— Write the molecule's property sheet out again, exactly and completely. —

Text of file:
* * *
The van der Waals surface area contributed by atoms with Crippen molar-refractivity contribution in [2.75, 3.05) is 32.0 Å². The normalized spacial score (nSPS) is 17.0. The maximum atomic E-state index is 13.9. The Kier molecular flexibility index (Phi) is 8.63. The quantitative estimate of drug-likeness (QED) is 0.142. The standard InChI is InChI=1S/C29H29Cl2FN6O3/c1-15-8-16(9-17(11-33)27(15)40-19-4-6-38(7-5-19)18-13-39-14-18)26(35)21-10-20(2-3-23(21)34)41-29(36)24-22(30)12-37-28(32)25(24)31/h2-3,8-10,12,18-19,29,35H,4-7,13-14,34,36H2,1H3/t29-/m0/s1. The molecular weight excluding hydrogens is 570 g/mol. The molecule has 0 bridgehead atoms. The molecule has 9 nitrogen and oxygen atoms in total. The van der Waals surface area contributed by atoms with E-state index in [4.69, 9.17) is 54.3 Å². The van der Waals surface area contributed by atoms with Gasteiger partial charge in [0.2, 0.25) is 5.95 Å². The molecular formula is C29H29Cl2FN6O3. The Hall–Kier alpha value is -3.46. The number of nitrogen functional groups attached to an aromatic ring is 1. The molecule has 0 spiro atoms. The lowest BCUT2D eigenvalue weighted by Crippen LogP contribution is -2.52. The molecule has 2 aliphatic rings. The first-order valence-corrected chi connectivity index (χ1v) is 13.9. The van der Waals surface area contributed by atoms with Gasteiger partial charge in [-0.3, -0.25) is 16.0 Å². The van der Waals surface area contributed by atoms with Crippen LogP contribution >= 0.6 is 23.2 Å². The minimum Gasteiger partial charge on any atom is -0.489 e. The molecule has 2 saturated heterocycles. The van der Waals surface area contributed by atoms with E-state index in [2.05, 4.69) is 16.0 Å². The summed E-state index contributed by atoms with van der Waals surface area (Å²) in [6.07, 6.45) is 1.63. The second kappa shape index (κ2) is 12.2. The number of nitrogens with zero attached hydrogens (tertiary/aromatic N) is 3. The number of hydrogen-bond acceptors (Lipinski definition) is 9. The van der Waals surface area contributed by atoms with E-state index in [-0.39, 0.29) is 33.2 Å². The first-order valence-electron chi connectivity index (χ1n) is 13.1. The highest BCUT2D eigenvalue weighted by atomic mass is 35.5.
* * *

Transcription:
The van der Waals surface area contributed by atoms with Crippen molar-refractivity contribution in [2.75, 3.05) is 32.0 Å². The normalized spacial score (nSPS) is 17.0. The maximum atomic E-state index is 13.9. The Kier molecular flexibility index (Phi) is 8.63. The quantitative estimate of drug-likeness (QED) is 0.142. The standard InChI is InChI=1S/C29H29Cl2FN6O3/c1-15-8-16(9-17(11-33)27(15)40-19-4-6-38(7-5-19)18-13-39-14-18)26(35)21-10-20(2-3-23(21)34)41-29(36)24-22(30)12-37-28(32)25(24)31/h2-3,8-10,12,18-19,29,35H,4-7,13-14,34,36H2,1H3/t29-/m0/s1. The molecular weight excluding hydrogens is 570 g/mol. The molecule has 0 bridgehead atoms. The molecule has 9 nitrogen and oxygen atoms in total. The van der Waals surface area contributed by atoms with E-state index in [4.69, 9.17) is 54.3 Å². The van der Waals surface area contributed by atoms with Gasteiger partial charge in [0.2, 0.25) is 5.95 Å². The molecular formula is C29H29Cl2FN6O3. The Hall–Kier alpha value is -3.46. The number of nitrogen functional groups attached to an aromatic ring is 1. The molecule has 0 spiro atoms. The lowest BCUT2D eigenvalue weighted by Crippen LogP contribution is -2.52. The molecule has 2 aliphatic rings. The first-order valence-corrected chi connectivity index (χ1v) is 13.9. The van der Waals surface area contributed by atoms with Gasteiger partial charge in [-0.3, -0.25) is 16.0 Å². The van der Waals surface area contributed by atoms with Crippen LogP contribution >= 0.6 is 23.2 Å². The minimum Gasteiger partial charge on any atom is -0.489 e. The molecule has 2 saturated heterocycles. The van der Waals surface area contributed by atoms with E-state index in [2.05, 4.69) is 16.0 Å². The summed E-state index contributed by atoms with van der Waals surface area (Å²) in [6.07, 6.45) is 1.63. The second kappa shape index (κ2) is 12.2. The number of nitrogens with zero attached hydrogens (tertiary/aromatic N) is 3. The number of hydrogen-bond acceptors (Lipinski definition) is 9. The van der Waals surface area contributed by atoms with E-state index in [-0.39, 0.29) is 33.2 Å². The first-order valence-electron chi connectivity index (χ1n) is 13.1. The highest BCUT2D eigenvalue weighted by atomic mass is 35.5.